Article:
Wednesday 12 March 2014

The Bull At The Gate – Walking on History: Modern York as a Setting

Freebies! As part of the blog tour for the launch of The Bull At The Gate, comment on this post to be entered into a draw for a free e-copy of Books 1 & 2 of the Torc of Moonlight trilogy.

The Bull At The Gate: Book 2 launched a few days ago. Its blurb is pertinent to this post, so please bear with me:

Nick has moved to York, a walled mediaeval city of crooked half-timbered houses and tight cobbled streets where historical re-enactment groups of Vikings thrill the tourists. Yet deep in the crypt of York Minster sit the foundations of an earlier occupation, the Roman fortress of Eboracum that garrisoned both the infamous Ninth Legion and the Sixth Victrix, and the stains of sacrificial deaths lay buried deep in modern cellars. When a female student disappears the police start asking awkward questions about Alice, and Nick finds himself a suspect. Why has an artefact from the Temple of Mithras appeared on his desk? Could Alice and the girl be trapped together, and if he frees the girl can he return Alice to him?

Is all this in the book? Yes it is. And it’s available for readers to visit in York.

Early in the research for the trilogy I made the decision to set the books in university cities within easy travelling distance to the North York Moors, central to the premise. The first novel was set in Hull when I realised the university’s student accommodation had been named after Celtic settlements in the area. It made sense to move the historical context up a notch, so for Book 2 it became Roman and York; for book 3 it will be Durham and Mediaeval pilgrimage.

I knew the Roman Empire referred to its northern capital of Britannia as Eboracum and that there were exhibits in the Yorkshire Museum, but beyond the gothic Minster and the city being a shoppers' paradise, what was viewable in modern York seemed more mediaeval and Regency. On my first research visit I joined a York Walk guided tour focusing on Roman York. It proved eye-opening, and when I do the same in Durham I’ll take along a voice recorder to make notes as I go; it’s so much easier than frantically scribbling in a notebook. 
York's mediaeval walls on Roman foundations

York is known for its mediaeval city wall, its embankments covered in daffodils any time now. I had no idea that beneath those pristine blocks and grassy banks laid the foundations of the defensive wall to the Roman fortress. Mention 5,000 men in terms of today’s small towns and it won’t raise an eyebrow, but seeing it marked on the ground is to realise the fortress alone was huge. The walls south of the river which cuts through the city guarded the colonia where an unknown number of civilians lived among its tenements, temples, Forum and administrative buildings.

My biggest leap forward was acquiring a copy of the out-of-print Ordnance Survey map of Roman York (1988) showing a wider river and excavation sites up to that time. The Temple of Mithras lies buried beneath the path of a mediaeval church in Micklegate. Artefacts from leather workings were found in what is now known as Tanner Row (!) beside the site of the Roman bridge which crossed into the modern Riverside Gardens.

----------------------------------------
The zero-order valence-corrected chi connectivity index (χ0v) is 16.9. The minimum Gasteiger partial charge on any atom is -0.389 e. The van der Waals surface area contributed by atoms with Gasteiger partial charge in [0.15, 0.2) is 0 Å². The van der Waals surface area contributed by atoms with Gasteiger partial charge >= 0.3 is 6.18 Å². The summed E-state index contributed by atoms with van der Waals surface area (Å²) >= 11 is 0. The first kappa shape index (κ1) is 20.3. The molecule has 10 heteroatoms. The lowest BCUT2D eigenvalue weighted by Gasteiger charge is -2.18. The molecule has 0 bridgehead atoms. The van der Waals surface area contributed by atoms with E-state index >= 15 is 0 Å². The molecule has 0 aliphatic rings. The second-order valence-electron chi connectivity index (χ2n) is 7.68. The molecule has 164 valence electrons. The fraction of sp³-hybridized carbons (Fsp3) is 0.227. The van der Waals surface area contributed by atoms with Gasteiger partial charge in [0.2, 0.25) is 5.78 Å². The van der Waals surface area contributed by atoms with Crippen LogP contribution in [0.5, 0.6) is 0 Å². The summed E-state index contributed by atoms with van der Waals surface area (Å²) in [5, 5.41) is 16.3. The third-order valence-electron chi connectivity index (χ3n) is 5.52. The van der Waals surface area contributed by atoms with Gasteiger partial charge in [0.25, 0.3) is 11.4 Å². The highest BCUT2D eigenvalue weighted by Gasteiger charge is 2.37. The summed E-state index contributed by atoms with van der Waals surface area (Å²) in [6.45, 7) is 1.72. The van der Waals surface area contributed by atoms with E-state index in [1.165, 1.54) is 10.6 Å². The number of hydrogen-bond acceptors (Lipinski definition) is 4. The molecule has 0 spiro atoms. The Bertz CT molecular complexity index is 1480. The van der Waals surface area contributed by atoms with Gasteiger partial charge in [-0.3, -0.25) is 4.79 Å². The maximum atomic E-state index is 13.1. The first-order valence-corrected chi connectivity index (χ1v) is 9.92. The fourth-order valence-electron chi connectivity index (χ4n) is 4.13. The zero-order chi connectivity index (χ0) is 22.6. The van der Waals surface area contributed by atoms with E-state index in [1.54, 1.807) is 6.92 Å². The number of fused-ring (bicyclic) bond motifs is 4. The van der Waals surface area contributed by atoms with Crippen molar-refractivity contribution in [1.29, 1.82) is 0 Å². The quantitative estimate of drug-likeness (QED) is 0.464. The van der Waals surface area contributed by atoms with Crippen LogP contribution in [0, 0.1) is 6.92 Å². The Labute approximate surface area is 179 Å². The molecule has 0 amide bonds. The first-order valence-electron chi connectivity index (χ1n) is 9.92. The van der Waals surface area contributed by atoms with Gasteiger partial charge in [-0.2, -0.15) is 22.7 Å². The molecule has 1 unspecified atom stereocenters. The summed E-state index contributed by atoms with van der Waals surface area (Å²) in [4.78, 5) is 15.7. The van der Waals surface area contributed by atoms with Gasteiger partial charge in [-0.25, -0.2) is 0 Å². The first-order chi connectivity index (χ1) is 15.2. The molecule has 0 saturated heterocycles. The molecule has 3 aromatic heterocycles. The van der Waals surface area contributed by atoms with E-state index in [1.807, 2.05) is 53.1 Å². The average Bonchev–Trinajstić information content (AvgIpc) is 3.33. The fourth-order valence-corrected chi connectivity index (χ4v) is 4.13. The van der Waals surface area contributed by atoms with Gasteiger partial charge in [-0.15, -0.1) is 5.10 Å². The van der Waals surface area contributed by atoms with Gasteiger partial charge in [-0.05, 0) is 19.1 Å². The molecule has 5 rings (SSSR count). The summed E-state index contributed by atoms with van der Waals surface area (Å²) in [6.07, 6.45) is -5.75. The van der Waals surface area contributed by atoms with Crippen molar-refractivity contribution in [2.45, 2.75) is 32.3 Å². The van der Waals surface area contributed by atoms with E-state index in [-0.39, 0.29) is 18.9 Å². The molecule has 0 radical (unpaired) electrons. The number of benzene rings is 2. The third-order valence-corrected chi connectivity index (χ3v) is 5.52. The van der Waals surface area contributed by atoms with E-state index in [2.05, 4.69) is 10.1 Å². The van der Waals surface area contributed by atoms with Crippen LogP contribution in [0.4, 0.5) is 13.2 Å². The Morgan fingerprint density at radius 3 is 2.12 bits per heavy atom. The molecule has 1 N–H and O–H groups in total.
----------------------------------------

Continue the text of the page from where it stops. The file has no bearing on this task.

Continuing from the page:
Few Saxon-built churches survive in northern England, but since research undertaken for Torc of Moonlight I’ve been fascinated by the positioning of All Saints churches. Nearly all are close to water, some known to be obliterating pagan religious sites (the feast days correspond with the turning of the old year, the Halloween period beloved by horror movies). Close to where the Roman bridge crossed the river in Eboracum now stands a mediaeval All Saints church. It’s a lovely place, light and airy, with a 20th century anchorage attached replacing the mediaeval annexe destroyed during the Reformation, and a row of 14th century chancery cottages beside it. Inside, the church roof is held aloft by several slender columns, two of which date back to the Roman period. Does All Saints sit on top of a Roman temple? I’ve ensured it does in The Bull At The Gate.

Statue of Roman goddess Minerva above a doorway
Weaving historical and contemporary data into a fast-paced novel helps to add depth, but I am very aware that I am writing a romantic thriller and not a ‘guide to York’. However, I do want readers to be able to visit the city and walk its streets with book in hand, just as Nick walks them, and if it’s too far to travel, via Google Maps Street View.

And the Viking re-enactment groups? The novel needed to be set in February for the contemporary and historical threads to mesh. What better time to choose than during the annual Jorvik Viking festival when reality slips into the surreal?

If you’ve enjoyed this post please give it a Tweet (below). If you leave a comment or ask a question you could win both ebooks. This post is part of a listed blog tour. Last: Does Romance Need A Happy Ever After Ending? On Friday 14th: Crime Elements in a Non-Crime Novel.

Torc of Moonlight Book 1 is discounted to 99c/99p for a limited period.
The Bull At The Gate Book 2 is available in ebook only, paperback to follow
All Formats now – filtering through to iBooks, Nook, Kobo in a few days

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